Canadian dividend-growth kings are a rare breed, indeed. Unlike the Dividend Aristocrats, the dividend-growth kings can find the perfect balance between growth and returning cash right back into the pockets of shareholders.
Soaring payouts for the roaring 2020s
It’s a tough feat to keep growth at a level to sustain high double-digit annualized dividend growth, but the following Canadian firms, I believe, can do it for decades to come. And after the recent bout of volatility, each name looks like a screaming buy ahead of what could be the greatest economic boom since the roaring 1920s.
So, without further ado, let’s get right into the dividend-growth kings that are in buy territory today.
Dividend-growth king #1: CN Rail
CN Rail (TSX:CNR)(NYSE:CNI) is the Canadian rail titan that really needs no introduction. It has the most envied rail network on the continent and is positioned to do more than its fair share to drag the Canadian economy out of the gutter. Despite the coronavirus recession, CN Rail has held its own rather well. Although CN Rail’s operating ratio did take a modest hit to the chin last year, I think it has room to run, as volumes pick up and the firm’s past infrastructure investments really start paying dividends.
The stock has raised its dividend by an average of 16% over the past five years. The yield itself is modest at shy of 1.7%, but wait a few years, and the yield based on your principal is likely to swell at an unfathomable rate. With a wide moat protecting its share of economic profits, investors can expect CN Rail’s (dividend) growth rate to be fairly consistent over the next decade and beyond.
CN Rail’s predictable business and wide moat make for a highly predictable dividend-growth trajectory. And that’s why the stock is a must-buy on any weakness, like the one suffered over a week ago on news of the CP Rail-KSU merger.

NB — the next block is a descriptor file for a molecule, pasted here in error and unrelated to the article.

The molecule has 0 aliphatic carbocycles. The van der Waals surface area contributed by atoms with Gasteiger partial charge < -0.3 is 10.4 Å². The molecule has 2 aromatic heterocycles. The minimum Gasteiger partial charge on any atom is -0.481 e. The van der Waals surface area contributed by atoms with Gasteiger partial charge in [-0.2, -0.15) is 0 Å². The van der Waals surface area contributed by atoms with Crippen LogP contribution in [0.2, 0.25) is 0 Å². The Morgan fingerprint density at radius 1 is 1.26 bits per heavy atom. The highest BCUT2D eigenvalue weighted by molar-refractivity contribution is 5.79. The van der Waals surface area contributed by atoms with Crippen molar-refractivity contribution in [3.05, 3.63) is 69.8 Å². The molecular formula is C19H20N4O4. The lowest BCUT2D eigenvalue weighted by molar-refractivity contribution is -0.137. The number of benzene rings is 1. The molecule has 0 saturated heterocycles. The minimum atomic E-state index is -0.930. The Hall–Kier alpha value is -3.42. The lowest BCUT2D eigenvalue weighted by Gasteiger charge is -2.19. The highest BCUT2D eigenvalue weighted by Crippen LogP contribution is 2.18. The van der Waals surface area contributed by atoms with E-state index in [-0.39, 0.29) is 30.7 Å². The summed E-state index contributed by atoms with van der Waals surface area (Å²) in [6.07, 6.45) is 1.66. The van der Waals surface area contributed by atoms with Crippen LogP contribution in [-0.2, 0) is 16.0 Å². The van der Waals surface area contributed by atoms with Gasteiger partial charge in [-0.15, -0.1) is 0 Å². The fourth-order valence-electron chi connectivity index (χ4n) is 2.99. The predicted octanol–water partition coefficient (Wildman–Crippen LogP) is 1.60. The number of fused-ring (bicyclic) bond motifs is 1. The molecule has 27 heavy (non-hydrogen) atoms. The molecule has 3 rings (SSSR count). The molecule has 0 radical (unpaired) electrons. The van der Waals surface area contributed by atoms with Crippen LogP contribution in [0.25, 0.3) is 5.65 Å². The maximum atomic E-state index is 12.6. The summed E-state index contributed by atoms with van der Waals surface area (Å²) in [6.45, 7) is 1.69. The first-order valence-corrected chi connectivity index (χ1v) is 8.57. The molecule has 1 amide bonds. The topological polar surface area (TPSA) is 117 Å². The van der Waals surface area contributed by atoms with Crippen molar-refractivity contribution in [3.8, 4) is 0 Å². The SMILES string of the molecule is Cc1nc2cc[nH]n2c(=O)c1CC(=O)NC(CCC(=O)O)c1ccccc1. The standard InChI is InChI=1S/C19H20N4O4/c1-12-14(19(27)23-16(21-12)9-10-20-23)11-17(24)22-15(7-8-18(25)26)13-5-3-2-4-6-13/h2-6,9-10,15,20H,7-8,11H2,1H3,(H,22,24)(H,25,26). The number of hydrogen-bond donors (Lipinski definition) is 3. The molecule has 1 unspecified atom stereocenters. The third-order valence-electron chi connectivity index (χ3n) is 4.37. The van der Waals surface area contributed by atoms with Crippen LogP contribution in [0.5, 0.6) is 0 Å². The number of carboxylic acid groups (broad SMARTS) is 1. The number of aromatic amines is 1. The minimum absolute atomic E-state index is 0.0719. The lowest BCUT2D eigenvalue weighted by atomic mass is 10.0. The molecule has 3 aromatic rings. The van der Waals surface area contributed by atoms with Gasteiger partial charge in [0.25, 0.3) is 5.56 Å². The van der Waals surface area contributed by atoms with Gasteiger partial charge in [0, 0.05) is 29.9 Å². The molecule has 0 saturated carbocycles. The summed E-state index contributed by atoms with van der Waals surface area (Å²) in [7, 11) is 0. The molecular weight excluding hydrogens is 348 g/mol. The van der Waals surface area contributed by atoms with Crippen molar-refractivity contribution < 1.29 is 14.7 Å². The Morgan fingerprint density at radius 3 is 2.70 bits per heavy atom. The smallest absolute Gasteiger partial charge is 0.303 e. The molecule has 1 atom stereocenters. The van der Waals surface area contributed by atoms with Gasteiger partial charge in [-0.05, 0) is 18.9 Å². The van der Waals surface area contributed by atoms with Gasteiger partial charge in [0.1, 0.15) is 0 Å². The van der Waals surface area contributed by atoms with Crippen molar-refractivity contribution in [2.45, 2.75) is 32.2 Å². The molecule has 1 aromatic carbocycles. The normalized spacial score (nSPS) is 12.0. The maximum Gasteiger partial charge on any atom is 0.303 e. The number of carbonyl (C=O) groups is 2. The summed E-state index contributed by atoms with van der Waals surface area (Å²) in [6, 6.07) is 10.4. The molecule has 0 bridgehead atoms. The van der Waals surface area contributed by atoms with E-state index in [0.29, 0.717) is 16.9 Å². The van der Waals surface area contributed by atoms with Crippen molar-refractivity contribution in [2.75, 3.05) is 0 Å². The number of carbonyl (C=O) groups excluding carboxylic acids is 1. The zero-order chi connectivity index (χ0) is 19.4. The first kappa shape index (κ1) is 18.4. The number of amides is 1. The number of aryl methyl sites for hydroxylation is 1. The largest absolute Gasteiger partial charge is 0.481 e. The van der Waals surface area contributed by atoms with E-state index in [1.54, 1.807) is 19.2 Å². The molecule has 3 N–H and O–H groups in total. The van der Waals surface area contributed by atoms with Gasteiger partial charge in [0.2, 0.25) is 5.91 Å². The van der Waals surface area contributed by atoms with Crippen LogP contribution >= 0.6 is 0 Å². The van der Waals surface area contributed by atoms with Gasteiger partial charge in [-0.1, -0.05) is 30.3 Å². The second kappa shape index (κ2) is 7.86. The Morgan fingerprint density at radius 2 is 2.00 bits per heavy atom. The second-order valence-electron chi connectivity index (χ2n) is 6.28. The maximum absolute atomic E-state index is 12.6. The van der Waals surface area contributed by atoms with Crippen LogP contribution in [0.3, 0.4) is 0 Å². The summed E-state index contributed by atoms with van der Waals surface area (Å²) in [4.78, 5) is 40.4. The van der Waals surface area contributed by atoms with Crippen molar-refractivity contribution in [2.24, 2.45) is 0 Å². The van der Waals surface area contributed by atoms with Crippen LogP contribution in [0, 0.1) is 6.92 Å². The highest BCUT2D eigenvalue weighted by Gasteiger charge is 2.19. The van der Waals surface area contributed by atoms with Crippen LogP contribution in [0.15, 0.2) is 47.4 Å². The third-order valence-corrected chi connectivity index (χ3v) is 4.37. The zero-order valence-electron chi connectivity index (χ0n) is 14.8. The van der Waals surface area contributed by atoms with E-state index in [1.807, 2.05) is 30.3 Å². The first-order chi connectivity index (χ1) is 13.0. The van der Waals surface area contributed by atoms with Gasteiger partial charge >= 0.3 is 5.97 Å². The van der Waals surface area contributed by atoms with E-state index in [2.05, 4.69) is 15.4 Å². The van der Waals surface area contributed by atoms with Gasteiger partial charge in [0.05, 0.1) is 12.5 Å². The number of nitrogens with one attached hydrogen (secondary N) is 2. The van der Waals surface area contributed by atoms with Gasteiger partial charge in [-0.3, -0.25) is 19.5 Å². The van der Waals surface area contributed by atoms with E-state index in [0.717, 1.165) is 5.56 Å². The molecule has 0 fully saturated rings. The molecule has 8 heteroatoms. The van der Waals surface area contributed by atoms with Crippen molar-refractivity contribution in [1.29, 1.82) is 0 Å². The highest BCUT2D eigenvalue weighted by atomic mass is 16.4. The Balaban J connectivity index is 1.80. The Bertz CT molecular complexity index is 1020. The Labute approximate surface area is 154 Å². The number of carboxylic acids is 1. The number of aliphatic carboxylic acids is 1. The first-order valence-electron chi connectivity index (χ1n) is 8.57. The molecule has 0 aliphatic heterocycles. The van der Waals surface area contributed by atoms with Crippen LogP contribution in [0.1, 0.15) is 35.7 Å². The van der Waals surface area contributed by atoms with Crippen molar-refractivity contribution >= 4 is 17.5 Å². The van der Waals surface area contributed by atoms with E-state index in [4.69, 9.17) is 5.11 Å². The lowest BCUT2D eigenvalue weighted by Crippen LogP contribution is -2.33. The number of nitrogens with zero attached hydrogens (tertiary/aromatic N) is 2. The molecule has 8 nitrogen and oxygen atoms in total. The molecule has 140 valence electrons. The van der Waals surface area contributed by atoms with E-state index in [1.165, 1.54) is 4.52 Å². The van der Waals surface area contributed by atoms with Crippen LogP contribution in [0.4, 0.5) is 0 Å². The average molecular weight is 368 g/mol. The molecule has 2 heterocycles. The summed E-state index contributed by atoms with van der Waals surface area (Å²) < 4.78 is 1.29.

Dividend-growth king #2: Enbridge
I’ve said its hundreds of times, and I’ll say it again: Enbridge (TSX:ENB)(NYSE:ENB) has one of the most shareholder-friendly managers in Canada. The company has been through tough times in recent years, yet the company had not only kept its dividend intact; it also kept its dividend-growth streak alive.
While selling assets to finance an expensive and lofty dividend commitment is not the formula for longer-term success, I think that management will be proven right once COVID headwinds pass and tailwinds start presenting themselves. For now, the dividend is stretched, but don’t think for a second that management is even thinking about bringing its dividend to the chopping block. The dividend-growth streak is going strong, with Enbridge averaging around 15% in dividend growth over the past five years.
The yield itself is rich, at 7.1%. If you’re looking for yield and growth, Enbridge is tough to match.
Dividend-growth king #3: Metro
Metro (TSX:MRU) is a grocer that’s done remarkably well through the pandemic. As a top performer in a razor-thin margin environment, Metro is a defensive staple that ought to be at or around the top of any Canadian investor’s shopping list.
More recently, the stock pulled back, falling into a bear market, as investors ditched the COVID-19 stocks for the reopening plays. I think the move is overblown, opening up a buying window for contrarians who lack defensive positions in their portfolio.
The company has steadily grown its dividend by around 15% over the last five years. The 1.73% yield, like CN Rail’s, is modest today but should grow more meaningful the longer you hang onto the stock.
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This article represents the opinion of the writer, who may disagree with the “official” recommendation position of a Motley Fool premium service or advisor. We’re Motley! Questioning an investing thesis — even one of our own — helps us all think critically about investing and make decisions that help us become smarter, happier, and richer, so we sometimes publish articles that may not be in line with recommendations, rankings or other content.
Fool contributor Joey Frenette owns shares of Canadian National Railway. David Gardner owns shares of Canadian National Railway. The Motley Fool owns shares of and recommends Canadian National Railway and Enbridge. The Motley Fool recommends Canadian National Railway.